190 YEARS OLD AND STILL GOING STRONG - 4/30/08
In 2008, the town of Henrietta, NY will celebrate its 190th birthday; a momentous occasion. Other significant anniversaries were in 1968 when we observed the town’s 150th birthday, and again in 1993 when we celebrated our 175th birthday. This 190th birthday will only have minor observances, for in 10 years we have our 200th birthday party. That will be a big event and we will need to start planning for this soon.
How and when did Henrietta get started? Where did it get its name? I am asked these questions frequently – I will attempt to answer them here.
In its early days, Henrietta had been under the jurisdiction of the Town of Boyle, now called Pittsford, and the County of Ontario. It was called the West Woods Of Pittsford, or simply West Town. The first pioneers had trouble getting their deeds registered in the state of New York. This put them at a terrible disadvantage at town meetings in Pittsford as they were unable to vote on town issues that concerned them. Under the old state constitution, prior to 1821, only landowners with legal deeds could vote.
At a town meeting in 1816, residents of the West Town voted to have the next town meeting held in the schoolhouse in the east village. This angered the town fathers of Pittsford, and Simeon Stone of Pittsford said that there was not a legal voter in all of West Town.
Residents were getting very annoyed with this taxation without representation. Being forewarned of trouble, many brought to the next meeting deeds showing that a small amount of money had been paid on a small piece of land. Elections were held, and on the basis of these new voting residents, a new supervisor was elected in Pittsford. This only made things worse and led to the separation of our town from Pittsford.
Before gathering for the next meeting in the east village of West town in 1817, residents decided to name Township XII, Range VII, Henrietta for the daughter of Sir William Johnstone Pulteney, the Earl of Bath, England. She was known as Henrietta Laura Pulteney, Countess of Bath. The title of countess was very important in her society, and still is today. Henrietta’s father was one of the wealthiest men in England, due to the estate his wife had inherited from her father, and the money he earned from the sale of lands in America. Our town is the only town in the county that is named for a woman.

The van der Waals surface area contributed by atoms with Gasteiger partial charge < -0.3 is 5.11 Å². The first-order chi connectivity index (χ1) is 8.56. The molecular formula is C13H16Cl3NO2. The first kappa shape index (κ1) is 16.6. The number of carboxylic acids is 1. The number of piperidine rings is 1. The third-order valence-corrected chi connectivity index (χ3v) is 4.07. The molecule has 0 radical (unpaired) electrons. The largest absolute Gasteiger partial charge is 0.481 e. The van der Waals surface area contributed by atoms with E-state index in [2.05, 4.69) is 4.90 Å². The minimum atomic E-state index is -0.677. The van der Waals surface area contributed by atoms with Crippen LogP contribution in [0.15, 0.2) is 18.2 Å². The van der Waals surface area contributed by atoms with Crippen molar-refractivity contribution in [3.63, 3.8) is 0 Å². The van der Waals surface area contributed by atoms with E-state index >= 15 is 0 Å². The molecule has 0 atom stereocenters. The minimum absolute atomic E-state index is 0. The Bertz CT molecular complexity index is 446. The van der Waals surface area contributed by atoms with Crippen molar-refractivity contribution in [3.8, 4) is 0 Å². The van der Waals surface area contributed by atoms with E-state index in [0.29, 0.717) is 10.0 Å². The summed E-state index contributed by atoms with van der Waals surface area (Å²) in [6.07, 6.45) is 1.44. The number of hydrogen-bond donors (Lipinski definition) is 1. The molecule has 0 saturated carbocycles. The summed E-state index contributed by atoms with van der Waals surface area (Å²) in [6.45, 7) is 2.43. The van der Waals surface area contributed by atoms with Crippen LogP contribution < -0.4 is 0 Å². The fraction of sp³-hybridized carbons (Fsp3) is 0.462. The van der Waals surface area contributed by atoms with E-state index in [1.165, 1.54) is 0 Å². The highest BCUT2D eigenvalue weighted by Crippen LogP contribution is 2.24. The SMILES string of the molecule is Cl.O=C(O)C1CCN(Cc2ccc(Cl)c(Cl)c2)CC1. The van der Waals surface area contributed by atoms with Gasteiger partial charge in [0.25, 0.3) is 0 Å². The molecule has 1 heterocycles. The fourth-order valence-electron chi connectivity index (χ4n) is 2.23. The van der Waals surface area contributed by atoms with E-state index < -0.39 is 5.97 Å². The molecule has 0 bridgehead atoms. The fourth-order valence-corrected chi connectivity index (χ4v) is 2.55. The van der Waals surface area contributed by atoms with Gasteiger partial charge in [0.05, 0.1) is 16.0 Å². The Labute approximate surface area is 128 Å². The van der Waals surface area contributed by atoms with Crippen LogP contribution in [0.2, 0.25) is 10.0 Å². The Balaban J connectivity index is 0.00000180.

The first town meeting of Henrietta was held on April 20, 1818 and Jacob Stevens was elected supervisor. Town clerk was Isaac Jackson; assessors were Martin Roberts, Layman Hawley, and Noah Post. Commissioners of Highways were David Dunham, Solomon Hovey and Elijah Little; tax collector was Elisha Gage. Overseers of the poor were Thomas Remington and Daniel Hodges; constables were Roswell Wickwire and Elisha Gage; Justus Baker, Richard Daniels and Abel Post were named common school commissioners, with school inspectors being Jacob Stevens, Charles Sperry and Chauncey Beadle.
Twenty- four Pathfinders and Overseers of the Highway were named and they also had the title of Fence Viewers. They further resolved that “hogs by being well-yoked shall be free commoners and a penalty of fifty cents be exacted for every hog that shall be running at large without them, which money be contributed to the support of the poor.” Residents voted to raise money for the common schools, and voted $100 for the support of the poor. Many of the names listed above can still be found in Henrietta with some of our streets and schools named for them.
The number of people living in town at that time (1818) is not known, but the 1820 census lists 2,181 people. This number stayed about the same until 1960 when the census showed there were 11,598 people residing here – a huge growth. In two years, the 2010 census will probably be about 50,000 people as there are 46,000 residents now. In the lexicon of history, our town is still a baby, so 190 years is still young.
I just returned home from a conference of the Association of Public Historians of New York State in Glens Falls, NY. It was a wonderful conference and I met historians from all over the state. I came back with many ideas on how to make Henrietta’s history better known. One way to do this is to encourage our readers to read one of the many books on Henrietta in the Henrietta Public Library: “Henrietta Heritage” by Eleanor Kalsbeck and “Henrietta Heritage” by yours truly. There you will find in the Kalsbeck book the history of Henrietta and in my book, a pictorial history of the town. I hope you will enjoy reading them.
Note: Also occurring this month was Earth Day on April 21: Let’s keep up our recycling efforts and methods to eliminate global warming. This spring has been so lovely – we must keep it that way.